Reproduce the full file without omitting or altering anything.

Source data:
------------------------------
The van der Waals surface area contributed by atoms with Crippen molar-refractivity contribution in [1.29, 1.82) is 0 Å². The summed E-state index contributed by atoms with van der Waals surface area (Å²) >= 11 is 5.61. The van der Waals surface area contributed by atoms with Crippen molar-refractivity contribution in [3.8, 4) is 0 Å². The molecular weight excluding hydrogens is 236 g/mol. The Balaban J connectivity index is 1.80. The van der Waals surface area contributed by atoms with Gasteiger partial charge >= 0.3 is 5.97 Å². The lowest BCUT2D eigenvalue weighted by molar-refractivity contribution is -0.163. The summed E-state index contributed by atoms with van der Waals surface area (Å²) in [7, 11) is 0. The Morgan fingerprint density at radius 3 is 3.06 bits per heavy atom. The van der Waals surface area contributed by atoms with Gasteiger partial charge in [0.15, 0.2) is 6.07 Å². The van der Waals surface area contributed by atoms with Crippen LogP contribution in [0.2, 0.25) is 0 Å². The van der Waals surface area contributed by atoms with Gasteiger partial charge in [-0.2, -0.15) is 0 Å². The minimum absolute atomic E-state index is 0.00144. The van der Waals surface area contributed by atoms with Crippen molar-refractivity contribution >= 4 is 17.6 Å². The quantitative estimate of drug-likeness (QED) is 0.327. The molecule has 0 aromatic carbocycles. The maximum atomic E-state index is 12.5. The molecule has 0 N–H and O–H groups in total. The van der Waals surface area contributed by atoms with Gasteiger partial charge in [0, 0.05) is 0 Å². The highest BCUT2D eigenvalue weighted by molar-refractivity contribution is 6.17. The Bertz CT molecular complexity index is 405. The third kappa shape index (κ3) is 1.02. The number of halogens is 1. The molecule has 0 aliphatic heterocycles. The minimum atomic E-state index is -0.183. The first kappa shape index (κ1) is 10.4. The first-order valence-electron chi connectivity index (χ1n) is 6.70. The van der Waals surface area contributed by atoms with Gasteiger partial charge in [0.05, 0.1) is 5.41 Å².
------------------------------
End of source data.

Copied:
The van der Waals surface area contributed by atoms with Crippen molar-refractivity contribution in [1.29, 1.82) is 0 Å². The summed E-state index contributed by atoms with van der Waals surface area (Å²) >= 11 is 5.61. The van der Waals surface area contributed by atoms with Crippen molar-refractivity contribution in [3.8, 4) is 0 Å². The molecular weight excluding hydrogens is 236 g/mol. The Balaban J connectivity index is 1.80. The van der Waals surface area contributed by atoms with Gasteiger partial charge >= 0.3 is 5.97 Å². The lowest BCUT2D eigenvalue weighted by molar-refractivity contribution is -0.163. The summed E-state index contributed by atoms with van der Waals surface area (Å²) in [7, 11) is 0. The Morgan fingerprint density at radius 3 is 3.06 bits per heavy atom. The van der Waals surface area contributed by atoms with Gasteiger partial charge in [0.15, 0.2) is 6.07 Å². The van der Waals surface area contributed by atoms with Crippen LogP contribution in [0.2, 0.25) is 0 Å². The van der Waals surface area contributed by atoms with Gasteiger partial charge in [-0.2, -0.15) is 0 Å². The minimum absolute atomic E-state index is 0.00144. The van der Waals surface area contributed by atoms with Crippen molar-refractivity contribution >= 4 is 17.6 Å². The quantitative estimate of drug-likeness (QED) is 0.327. The molecule has 0 aromatic carbocycles. The maximum atomic E-state index is 12.5. The molecule has 0 N–H and O–H groups in total. The van der Waals surface area contributed by atoms with Gasteiger partial charge in [0, 0.05) is 0 Å². The highest BCUT2D eigenvalue weighted by molar-refractivity contribution is 6.17. The Bertz CT molecular complexity index is 405. The third kappa shape index (κ3) is 1.02. The number of halogens is 1. The molecule has 0 aliphatic heterocycles. The minimum atomic E-state index is -0.183. The first kappa shape index (κ1) is 10.4. The first-order valence-electron chi connectivity index (χ1n) is 6.70. The van der Waals surface area contributed by atoms with Gasteiger partial charge in [0.05, 0.1) is 5.41 Å².